As you can imagine, helping people navigate life change lends itself to lots of curious pondering, one being the growing popularity of personal affirmations and inspiring quotes. For example, did you know that a Google search for personal affirmations and inspirational quotes reveals 2.5 and 1.6 million search results respectively?
On an intriguing note, I’m now receiving affirmations or ah moment nuggets from clients, from coast-to-coast, on a weekly basis. What do these heart-centred pearls of wisdom have in common? From my experience, they are high quality, focused, genuine and express the sender’s life point so accurately and sincerely, that it almost it takes my breath away!
Here are three examples. The first is from a client considering a career change, the second is from a world-class worrier, and the third is from a busy professional, scurrying from one task to another:
- “A ship in harbour is safe—but that is not what ships are built for”- John Shedd
- “My life has been filled with terrible misfortune; most of which never happened” – Montaigne
- “Most things which are urgent are not important, and most things which are important are not urgent” – Dwight Eisenhower
Personal affirmations and inspiring quotes work for many people because they are concise, poignant encapsulations of positive energy expressed in ideas, hopes, and dreams. Upon reflection, I noticed that the personal affirmations and inspiring quotes that I was attracted to also captured my life challenge exactly – and more importantly, served to bolster my resolve to make positive change in my life.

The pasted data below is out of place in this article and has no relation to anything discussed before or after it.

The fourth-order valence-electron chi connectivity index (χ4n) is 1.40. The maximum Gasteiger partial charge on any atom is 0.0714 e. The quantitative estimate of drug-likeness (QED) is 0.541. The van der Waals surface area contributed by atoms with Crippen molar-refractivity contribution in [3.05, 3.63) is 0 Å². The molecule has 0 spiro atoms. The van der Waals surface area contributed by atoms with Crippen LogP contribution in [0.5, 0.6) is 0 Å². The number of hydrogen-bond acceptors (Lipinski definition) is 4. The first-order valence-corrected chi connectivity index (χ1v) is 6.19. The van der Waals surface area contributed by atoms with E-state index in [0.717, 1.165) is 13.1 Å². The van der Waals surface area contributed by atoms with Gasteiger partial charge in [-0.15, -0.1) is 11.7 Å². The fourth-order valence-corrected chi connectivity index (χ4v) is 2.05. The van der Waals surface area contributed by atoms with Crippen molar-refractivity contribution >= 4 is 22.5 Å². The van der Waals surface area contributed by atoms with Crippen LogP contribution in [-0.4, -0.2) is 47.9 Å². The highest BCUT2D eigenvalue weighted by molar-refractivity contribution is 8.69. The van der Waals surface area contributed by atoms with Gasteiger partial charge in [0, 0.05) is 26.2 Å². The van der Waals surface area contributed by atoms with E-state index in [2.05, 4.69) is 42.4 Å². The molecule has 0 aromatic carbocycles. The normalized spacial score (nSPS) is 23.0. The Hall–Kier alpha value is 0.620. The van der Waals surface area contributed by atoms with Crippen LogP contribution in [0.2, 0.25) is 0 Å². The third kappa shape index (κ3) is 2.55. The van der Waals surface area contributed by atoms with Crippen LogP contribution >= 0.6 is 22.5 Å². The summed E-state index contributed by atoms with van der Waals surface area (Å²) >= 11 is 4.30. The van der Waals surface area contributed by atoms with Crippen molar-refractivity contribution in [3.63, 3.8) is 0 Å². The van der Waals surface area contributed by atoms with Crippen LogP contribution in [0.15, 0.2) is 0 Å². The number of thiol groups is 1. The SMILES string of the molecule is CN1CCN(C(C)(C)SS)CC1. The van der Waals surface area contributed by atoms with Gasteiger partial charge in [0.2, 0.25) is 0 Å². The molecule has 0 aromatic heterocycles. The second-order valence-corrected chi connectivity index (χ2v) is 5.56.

Here are three of my favourites:
- “Forget not that the Earth delights to feel your bare feet and the winds long to play with your hair” – Kahlil Gabran
- “Be yourself; everyone else is already taken” – Oscar Wilde
- “A little rebellion now and then, is a good thing” – Thomas Jefferson (Hmm, I still like this one!).
Best of all, personal affirmations and inspiring quotes can be powerful catalysts to help you move forward along the happy trail. As mentioned earlier, these nuggets of wisdom, experience and perspective are plentiful, varied and readily available via a simple Google search. Interested in exploring further?
Here are four tips, for your consideration:
1. Look – Be on the lookout for personal affirmations and inspiring quotes that capture your attention. Then ask: “Why am I so attracted to this personal affirmation or inspiring quote, and what wisdom does this have to offer me?”
2. Collect – Start a signature collection. A laptop is a great place to store personal affirmations and inspiring quotes. Plus, for the creative types, you can always make up your own.
3. Track – The quotes and affirmations that attract you today may or may not attract you next year. This is because you may have other challenges and opportunities on your plate. This being so, tracking your year-to-year affirmation and quote appeal is an excellent way to honor where you’ve been, how you’ve grown, and to celebrate what you’ve learned along the happy trail.
4. Share – People love to share personal affirmations and inspiring quotes. At first, I suspected that this tendency was simply an act of kindness and generosity. After observing many, many people (including myself), I now know that the sharing stage is an important part of a heart-centred inner growth process akin to putting a stake in the ground and saying: “Yes, I have walked this talk … and if I can do it, you can do it too.”